"These are internal problems of the ruling coalition in which we don't plan to get involved in any way," said HZDS spokesman Igor Žvach.
The HZDS received 19.5 percent of the votes in the 2002 parliamentary elections. Its popularity figures fell after internal disputes led to the breakup of the party, which was headed by former PM Vladimír Mečiar. After the split a group of 11 MPs left the HZDS caucus.
However, in recent months the HZDS has been regaining some strength, with support rising by over 4 percent in the last month of 2003, according to the Statistics Office. Some analysts point out that the HZDS does not want to rush into early elections, which would now bring it little gain.
The SF was launched in mid-November as a platform within the SDKÚ by Šimko, the union's co-founder and Dzurinda's long-time political twin, who as defence minister refused to vote in line with party orders in a crucial cabinet vote in September 2003.
As a result, Dzurinda stripped him of both his ministerial seat and the post of SDKÚ vice-chairman, claiming that party discipline was a crucial element for the function of the coalition.
The SF's main aim was initially to facilitate free discussion within the SDKÚ and promote a return to the party's original values. Šimko claimed that Dzurinda used authoritarian methods within the party, placing personal interests over the interests of the country and made it his priority to transform the SDKÚ from within.
In early December of 2003 it became clear that a truce between the two warring factions within the SDKÚ could not be reached, leading Šimko to announce that he and a group of his faithful were leaving the party and starting their own.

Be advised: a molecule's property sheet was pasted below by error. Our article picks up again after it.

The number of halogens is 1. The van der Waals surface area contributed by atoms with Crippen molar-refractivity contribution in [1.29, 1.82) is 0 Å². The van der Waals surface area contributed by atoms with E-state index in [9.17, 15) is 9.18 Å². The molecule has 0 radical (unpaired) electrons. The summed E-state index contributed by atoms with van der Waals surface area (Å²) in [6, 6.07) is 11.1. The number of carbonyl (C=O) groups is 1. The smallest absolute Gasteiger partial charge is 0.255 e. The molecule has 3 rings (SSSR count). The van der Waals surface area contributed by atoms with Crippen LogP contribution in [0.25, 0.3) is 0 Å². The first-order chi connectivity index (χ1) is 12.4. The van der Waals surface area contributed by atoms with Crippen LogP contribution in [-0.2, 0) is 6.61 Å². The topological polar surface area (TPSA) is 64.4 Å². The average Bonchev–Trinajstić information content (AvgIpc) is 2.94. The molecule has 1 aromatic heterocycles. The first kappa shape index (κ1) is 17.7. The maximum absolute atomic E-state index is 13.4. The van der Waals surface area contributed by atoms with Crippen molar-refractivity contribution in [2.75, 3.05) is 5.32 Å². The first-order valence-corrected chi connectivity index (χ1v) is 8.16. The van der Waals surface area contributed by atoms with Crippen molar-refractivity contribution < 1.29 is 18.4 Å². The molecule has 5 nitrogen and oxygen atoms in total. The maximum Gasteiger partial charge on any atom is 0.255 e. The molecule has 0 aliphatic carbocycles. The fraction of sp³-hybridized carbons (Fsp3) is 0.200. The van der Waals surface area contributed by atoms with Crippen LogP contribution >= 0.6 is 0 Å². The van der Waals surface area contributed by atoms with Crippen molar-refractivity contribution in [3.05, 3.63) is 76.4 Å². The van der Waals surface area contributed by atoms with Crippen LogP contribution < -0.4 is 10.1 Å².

On January 13, the Interior Ministry officially registered the SF as Slovakia's 111th political entity.
From the start, Šimko failed to specify under what terms he would back the coalition. For his part, Dzurinda declared in early December that "no seats in the cabinet are free" for Šimko or his people, which has since become his mantra.
Now Šimko's party is even clearing the positions it already has. Deputy speaker of parliament Zuzana Martináková, a founding member of the SF, has announced her plans to resign from her post despite the fact that no member of the coalition has called on her to do so.
"I will be a member of a different party than the one which nominated me to the post of deputy speaker and it is an unwritten political rule that I should make this post available," she said on January 9.
Finding a replacement for Martináková may prove to be a headache. When the leader of the co-ruling New Citizen's Alliance left that position, for which there are four seats, to serve as Economy Minister in September 2003, the already divided coalition was unable to elect his successor. The seat he held has been vacant ever since.
In the event that the ruling parties prove unable to reach a deal with the SF, the minority government will be forced to look for other ways of making sure their agenda passes in the legislature. No one has yet suggested that the coalition could achieve a majority by taking on board one of the opposition parties.
Smer has repeatedly stated that early elections are the only option for them. The HZDS says it will only support a minority government in the event that an agreement is made on the date of early elections.
Speaking on behalf of the Hungarian Coalition Party, Bugár has argued that the HZDS breakaways united in the People's Union party (ĽÚ) should not become the coalition's allies.
"That is out of the question," he said, arguing that even the ĽÚ's vice-chairman, Oľga Keltošová, has publicly opposed such cooperation.
Numerous representatives of the coalition have admitted that, if no agreement is found, perhaps the MPs will vote to end their own terms prematurely.
"There are still solutions other than early parliamentary elections," said Bugár.
"But it is going to take some common sense," he added.
19. Jan 2004 at 0:00 | Lukáš Fila